The Ministry of Time by Kaliane Bradley - review by Ed Cumming

Ed Cumming

Blast from the Past

The Ministry of Time


Sceptre 335pp £16.99

It is only May, but Kaliane Bradley’s The Ministry of Time might well be the loudest debut of the year. The author, a young British-Cambodian writer and editor, has won prizes for her short stories, including the V S Pritchett Award, and been named one of The Observer’s best new novelists of 2024. The novel has been sold in twenty languages and the BBC has announced an adaptation. It has even attracted an early accusation of plagiarism, from the makers of a Spanish television show of the same name.

The novel is a gleeful romp across genres. It might have been specially bred to leap into holiday-bound tote bags. It is historical fiction, time-travelling romcom, culture-clash comedy of manners, spy novel and sci-fi thriller, finished with a twist of social commentary. The Ministry of Time is a new branch of the British government that recruits ‘expats’ from different eras of history for obscure purposes. Our narrator – who is unnamed, for reasons that become clear – is a young British-Cambodian woman, moved from a dull translating job in the civil service to work as a ‘bridge’ (a minder to expats) on a much-improved salary. She is assigned Graham Gore, a real-life historical figure, one of the polar explorers who perished on HMS Terror. The expats are nicknamed for the year from which they were plucked. So Gore is 1847, a First World War soldier is 1916 and Margaret, a sprightly but plague-afflicted lesbian housemaid who gets many of the funniest lines, is 1665.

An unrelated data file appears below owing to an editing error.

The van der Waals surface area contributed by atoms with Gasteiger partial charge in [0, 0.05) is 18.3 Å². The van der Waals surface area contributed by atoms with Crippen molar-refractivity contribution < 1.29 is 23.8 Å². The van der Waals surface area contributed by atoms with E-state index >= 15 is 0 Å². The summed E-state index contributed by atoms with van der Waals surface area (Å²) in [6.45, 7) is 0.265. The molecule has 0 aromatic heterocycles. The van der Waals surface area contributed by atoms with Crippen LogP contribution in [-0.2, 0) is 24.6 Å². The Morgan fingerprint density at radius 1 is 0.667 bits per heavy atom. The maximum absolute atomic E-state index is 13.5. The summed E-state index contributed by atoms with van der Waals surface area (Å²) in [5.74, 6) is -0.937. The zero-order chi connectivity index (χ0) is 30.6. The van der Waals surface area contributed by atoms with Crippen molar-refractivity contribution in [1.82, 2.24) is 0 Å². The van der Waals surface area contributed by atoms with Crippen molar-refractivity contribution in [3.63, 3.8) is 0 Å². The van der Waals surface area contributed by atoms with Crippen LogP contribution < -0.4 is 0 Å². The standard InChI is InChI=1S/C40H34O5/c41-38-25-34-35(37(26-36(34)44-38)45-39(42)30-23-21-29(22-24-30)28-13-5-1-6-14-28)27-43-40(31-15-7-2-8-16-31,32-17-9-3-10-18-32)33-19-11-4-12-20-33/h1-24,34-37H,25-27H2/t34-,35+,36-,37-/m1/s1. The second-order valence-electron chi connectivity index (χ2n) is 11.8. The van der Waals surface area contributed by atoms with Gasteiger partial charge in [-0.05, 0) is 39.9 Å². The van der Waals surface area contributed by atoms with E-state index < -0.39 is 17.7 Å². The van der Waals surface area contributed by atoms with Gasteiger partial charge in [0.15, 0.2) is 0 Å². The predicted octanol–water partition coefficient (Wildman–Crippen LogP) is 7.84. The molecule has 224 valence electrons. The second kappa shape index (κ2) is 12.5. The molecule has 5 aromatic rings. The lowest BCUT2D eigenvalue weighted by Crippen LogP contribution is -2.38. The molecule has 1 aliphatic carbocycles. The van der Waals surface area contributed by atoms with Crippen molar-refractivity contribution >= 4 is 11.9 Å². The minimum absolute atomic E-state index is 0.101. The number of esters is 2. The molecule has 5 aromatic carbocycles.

Bradley wisely resists spending too much time on the whys and hows of time travel. As the narrator puts it, ‘the moment you start to think about the physics of it, you are in a crock of shit.’ Instead, the novel plunges into the high jinks of men and women

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